The Triennial Musical Festival was supposed to happen again in 1861 but did not, because of personality clashes and strife between the Choral Society and the Madrigal and Motet Society. William Spark later wrote about this, comparing it with the conflict between the Montagues and the Capulets in Romeo and Juliet. The second Festival had to wait until 1874. James Broughton, the conductor of the Leeds Philharmonic Society, founded in 1870, became the Festival Chorus Master. Michael Costa was appointed as Festival Conductor, a position he would hold until 1880.
Costa was at the height of his career, an all-round composer who had achieved fame and recognition at home and abroad. When his oratorio Eli (premiered at the Birmingham Festival in 1853) was performed in Stuttgart in 1869, the year of his knighthood, he was presented with the Royal Order of Frederick by Charles, King of Württemberg, and he had also collected decorations from sovereigns in other German States, Turkey, Holland and Italy, his country of origin. He worshipped royalty, and was reported to have removed his hat in a snowstorm as a member of the royal family passed, bowing to the ground and sneezing furiously. As Director of the Italian Opera in Covent Garden he had promoted the works of Meyerbeer. Verdi admired him. He was a disciplinarian with a passion for accuracy, but was also dogmatic and used to being obeyed without question. In Leeds he raised hackles, not entirely in connection with his rescoring of Handel’s Messiah with a part for cymbals.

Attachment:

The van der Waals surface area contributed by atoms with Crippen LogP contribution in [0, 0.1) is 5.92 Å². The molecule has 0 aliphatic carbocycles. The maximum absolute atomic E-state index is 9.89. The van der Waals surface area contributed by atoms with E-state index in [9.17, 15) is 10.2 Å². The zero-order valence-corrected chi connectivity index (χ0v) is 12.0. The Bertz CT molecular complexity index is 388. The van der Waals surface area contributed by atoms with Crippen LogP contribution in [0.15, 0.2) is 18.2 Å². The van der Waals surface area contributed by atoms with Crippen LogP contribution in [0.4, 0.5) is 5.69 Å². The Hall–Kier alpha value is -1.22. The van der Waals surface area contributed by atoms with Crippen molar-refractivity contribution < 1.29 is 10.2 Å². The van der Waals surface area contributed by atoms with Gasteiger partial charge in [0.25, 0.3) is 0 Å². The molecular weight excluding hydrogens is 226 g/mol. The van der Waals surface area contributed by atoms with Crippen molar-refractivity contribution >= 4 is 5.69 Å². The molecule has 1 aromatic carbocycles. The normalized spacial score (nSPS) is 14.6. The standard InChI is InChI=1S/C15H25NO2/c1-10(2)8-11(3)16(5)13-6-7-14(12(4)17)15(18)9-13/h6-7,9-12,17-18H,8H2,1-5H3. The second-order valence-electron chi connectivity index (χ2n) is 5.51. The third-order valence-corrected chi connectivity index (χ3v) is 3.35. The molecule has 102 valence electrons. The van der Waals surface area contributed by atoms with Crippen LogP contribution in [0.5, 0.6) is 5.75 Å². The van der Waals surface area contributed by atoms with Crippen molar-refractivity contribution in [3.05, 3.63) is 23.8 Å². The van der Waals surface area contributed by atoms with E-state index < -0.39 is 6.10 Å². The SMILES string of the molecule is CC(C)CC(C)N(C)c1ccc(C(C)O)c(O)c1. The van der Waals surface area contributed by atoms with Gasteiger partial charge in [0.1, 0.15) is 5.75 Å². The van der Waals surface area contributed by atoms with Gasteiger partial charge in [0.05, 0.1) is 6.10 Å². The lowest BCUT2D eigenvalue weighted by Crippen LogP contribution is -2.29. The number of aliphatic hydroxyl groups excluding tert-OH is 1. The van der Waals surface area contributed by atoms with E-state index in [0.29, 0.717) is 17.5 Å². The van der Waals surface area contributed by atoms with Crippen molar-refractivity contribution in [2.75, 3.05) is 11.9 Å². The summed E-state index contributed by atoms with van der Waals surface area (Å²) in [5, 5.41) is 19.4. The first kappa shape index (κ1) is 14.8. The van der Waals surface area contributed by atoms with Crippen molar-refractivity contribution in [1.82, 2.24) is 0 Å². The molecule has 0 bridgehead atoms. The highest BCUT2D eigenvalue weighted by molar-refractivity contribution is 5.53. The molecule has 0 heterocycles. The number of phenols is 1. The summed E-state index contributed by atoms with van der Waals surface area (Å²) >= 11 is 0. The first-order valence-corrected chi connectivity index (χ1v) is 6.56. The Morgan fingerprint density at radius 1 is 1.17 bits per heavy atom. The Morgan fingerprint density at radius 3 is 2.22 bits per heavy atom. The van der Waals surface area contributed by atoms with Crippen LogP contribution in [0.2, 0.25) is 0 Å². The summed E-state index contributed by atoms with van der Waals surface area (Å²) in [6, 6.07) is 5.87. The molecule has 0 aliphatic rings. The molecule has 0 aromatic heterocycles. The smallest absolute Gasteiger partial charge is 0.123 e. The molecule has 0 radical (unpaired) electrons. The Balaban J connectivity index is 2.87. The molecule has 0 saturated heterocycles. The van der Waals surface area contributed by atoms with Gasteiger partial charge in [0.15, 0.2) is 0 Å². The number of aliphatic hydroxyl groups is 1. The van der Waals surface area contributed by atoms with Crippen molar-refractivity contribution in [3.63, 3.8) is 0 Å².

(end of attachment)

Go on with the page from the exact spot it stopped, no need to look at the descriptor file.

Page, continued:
Mendelssohn was prominent in the Festivals of 1874 and 1877, as he would be many times in the future: St Paul and Hymn of Praise in 1874, Elijah and The First Walpurgis Night in 1877. Therese Thietjens was one of the soprano soloists in 1874. One of the operas she had performed in during her earlier career in Germany and England was Robin Hood, by George Alexander Macfarren, along with tenor John Sims Reeves. All of them were in Leeds simultaneously. Madame Tietjens was greatly favoured by Costa, singing in many performances of Messiah and Elijah. As her career progressed, she became as famous for her size as for her voice: in 1892 George Bernard Shaw remembered how her performances of Lucrezia, of Semiramide, Valentine, Pamina and her Countess had established a sort of belief that all these characters must have been extremely overweight. Macfarren’s oratorios St John the Baptist and Joseph were performed in 1874 and 1877, the latter as a premiere.